Introducing Security Espresso

For the past years I’ve been a web developer. As time passed and I’ve learned more and more about web and the technologies powering it, it became easier for me to understand why security vulnerabilities happen, how attackers could exploit them and how to fix them. I’ve started to pay more attention to security, I joined Cyber Security Research Center from Romania and got involved in the organization of DefCamp - the most important conference on Hacking & Information Security in Central and Eastern Europe.

Yet another community?

Naturally, there are plenty of communities that are oriented to programmers: one can find a community pretty much for any programming language, starting with JavaScript, Python, PHP and even Brainfuck. Similarly, there are a lot of communities which focus on raising the security awareness and the number of security oriented projects and initiatives grows with every year.

Programming and security communities venn diagram

Now here’s the problem: while all the security communities, events and conferences do a good job on raising the security awareness, they fall short on fixing the root cause of security failurers: proper education for programmers with concrete examples on how the vulnerabilities are being introduced into the code and how to fix them.

We do indeed have a lot of informational resources but most of them either require a deep understanding of web technologies either are not accessible or not publicly available. Consider for example the OWASP article on XSS (Cross Site Scripting) Prevention Cheat Sheet and let’s take a look at RULE #1. The page provides indeed good technical reference on where and what should be escaped. It contains no practical examples aside from the ESAPI reference implementation which makes it pretty impenetrable for a junior programmer.

This is the problem Security Espresso is trying to solve. Programmers should have access to this information along with code examples. This should not be limited to only a particular language or framework, not even limited to web technologies: everyone is welcome.

Behind the name

There is an old joke about how programmers are systems which turn coffee into code. Then if you look around and take in the piling news containing words such as “breach”, “exploit”, “vulnerability”, “hacking” you end up wondering: what are they putting into that coffee? What coffee is it that produces exploitable, breakable, flimsy code? Maybe if we’d increase the caffeine concentration, that would produce foolproof and secure code?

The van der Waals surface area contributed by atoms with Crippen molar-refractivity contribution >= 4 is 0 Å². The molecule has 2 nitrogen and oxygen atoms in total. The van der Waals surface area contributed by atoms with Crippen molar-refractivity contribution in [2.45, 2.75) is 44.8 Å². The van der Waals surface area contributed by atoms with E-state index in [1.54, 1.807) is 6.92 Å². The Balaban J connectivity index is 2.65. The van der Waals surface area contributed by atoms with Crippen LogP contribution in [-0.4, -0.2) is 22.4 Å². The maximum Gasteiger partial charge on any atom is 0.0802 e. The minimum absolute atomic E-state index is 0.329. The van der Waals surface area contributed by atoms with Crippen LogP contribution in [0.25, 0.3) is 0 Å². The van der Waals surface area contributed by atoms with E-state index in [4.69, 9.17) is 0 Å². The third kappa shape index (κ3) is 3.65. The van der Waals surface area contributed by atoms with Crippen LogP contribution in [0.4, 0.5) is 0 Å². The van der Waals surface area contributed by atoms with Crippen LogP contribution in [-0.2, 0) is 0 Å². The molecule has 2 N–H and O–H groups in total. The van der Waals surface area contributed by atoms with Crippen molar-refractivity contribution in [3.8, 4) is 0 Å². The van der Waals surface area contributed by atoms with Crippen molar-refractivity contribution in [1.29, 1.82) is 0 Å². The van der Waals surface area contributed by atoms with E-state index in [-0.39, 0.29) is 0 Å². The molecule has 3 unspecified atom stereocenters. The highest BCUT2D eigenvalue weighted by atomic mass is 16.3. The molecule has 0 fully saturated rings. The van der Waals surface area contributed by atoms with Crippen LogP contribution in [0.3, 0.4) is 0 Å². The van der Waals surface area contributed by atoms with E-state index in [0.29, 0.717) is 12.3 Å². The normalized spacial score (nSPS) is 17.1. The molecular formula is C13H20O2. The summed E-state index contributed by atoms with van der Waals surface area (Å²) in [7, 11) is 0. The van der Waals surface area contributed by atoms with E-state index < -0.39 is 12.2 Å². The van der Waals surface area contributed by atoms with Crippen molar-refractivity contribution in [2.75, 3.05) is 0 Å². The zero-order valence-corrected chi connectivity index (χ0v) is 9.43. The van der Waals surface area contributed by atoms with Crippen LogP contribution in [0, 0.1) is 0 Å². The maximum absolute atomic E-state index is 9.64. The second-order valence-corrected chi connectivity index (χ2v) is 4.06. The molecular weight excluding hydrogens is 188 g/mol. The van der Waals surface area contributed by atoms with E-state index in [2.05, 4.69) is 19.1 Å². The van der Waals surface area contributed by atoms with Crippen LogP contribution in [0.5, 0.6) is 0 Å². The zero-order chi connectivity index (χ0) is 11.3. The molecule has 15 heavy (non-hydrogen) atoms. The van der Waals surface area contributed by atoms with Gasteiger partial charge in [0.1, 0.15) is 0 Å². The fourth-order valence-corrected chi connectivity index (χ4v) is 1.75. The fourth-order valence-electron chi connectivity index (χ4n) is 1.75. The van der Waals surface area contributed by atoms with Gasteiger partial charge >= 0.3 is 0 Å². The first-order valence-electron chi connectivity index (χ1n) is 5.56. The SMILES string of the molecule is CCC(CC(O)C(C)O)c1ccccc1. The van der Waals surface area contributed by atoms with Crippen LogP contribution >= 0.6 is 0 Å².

What we hope to achieve, within Security Espresso, is to create and share the kind of knowledge that will shed light into every nook and cranny of writing secure code. We want the people writing code to be able to understand, be confident that their work can withstand attacks, survive them; we want to make sure the next systems being built are free of the flaws which are exploited today. And we absolutely need all this information to be free, and accessible for everyone.

Just like there’s no great water-cooler story that starts with a salad, we believe there’s no learning experience that starts with “just trust me on this”. Join us and let’s spread the knowledge to all those who need a good, warm espresso during those late nights.

I want to join!

Glad to hear that! You can find us on:

As you can notice, we decided to use GitHub instead of a wiki. Although both use markdown, GitHub-flavored markdown is better known among programmers, and almost every programmer has a GitHub account and can contribute.

All the information is published under the Creative Commons Attribution-ShareAlike 4.0 International License.

Homework: a practical example

Finally, as a small challenge for you, let’s review a tricky example and take a look at this PHP code snippet:


$id = mysqli_real_escape_string($dbh, $_GET['id']);
$query = "SELECT * FROM articles WHERE id=" . $id;
$result = mysqli_query($dbh, $query);

Can you spot any vulnerability? If you did, good for you! However this might be tricky to spot and if you didn’t - read on.

As any programmer must have learned we can clearly see that the input is escaped. So why is that code vulnerable? The vulnerability lies in the fact that there are no quotes around the value and an attacker can provide this input:

http://example.com/?id=-1 UNION SELECT version(), database()

There are no quotes or backslashes in the input, so mysqli_real_escape_string has nothing to escape in the provided input and passes the string verbatim, ending up with the following vulnerable query:

SELECT * FROM articles
WHERE id=-1 UNION SELECT version(), database()

To make this example safe we can, at very least, add the quotes:


$id = mysqli_real_escape_string($dbh, $_GET['id']);
$query = "SELECT * FROM articles WHERE id='" . $id . "'";
$result = mysqli_query($dbh, $query);

Note: While being careful and properly using mysqli_* functions you can be safe, however it’s easy to let a vulnerability slip in. The recommended method is to use prepared statments as PDO will properly escape the input:


$statement = $dbh->prepare('
    SELECT * FROM articles WHERE id = :id

    ':id' => $_GET['id']

Heads up: There’s also a known vulnerability when using GBK charset which actually affects PDO as well, but it requires a very obscure edge case and is entirely another story. You can discuss these in greater detail on the community groups and on the GitHub page!

This snippet will perform the following safe SQL query:

SELECT * FROM articles
WHERE id = '-1 UNION SELECT version(), database()'

You can try this example live (click ▶ in the upper right corner):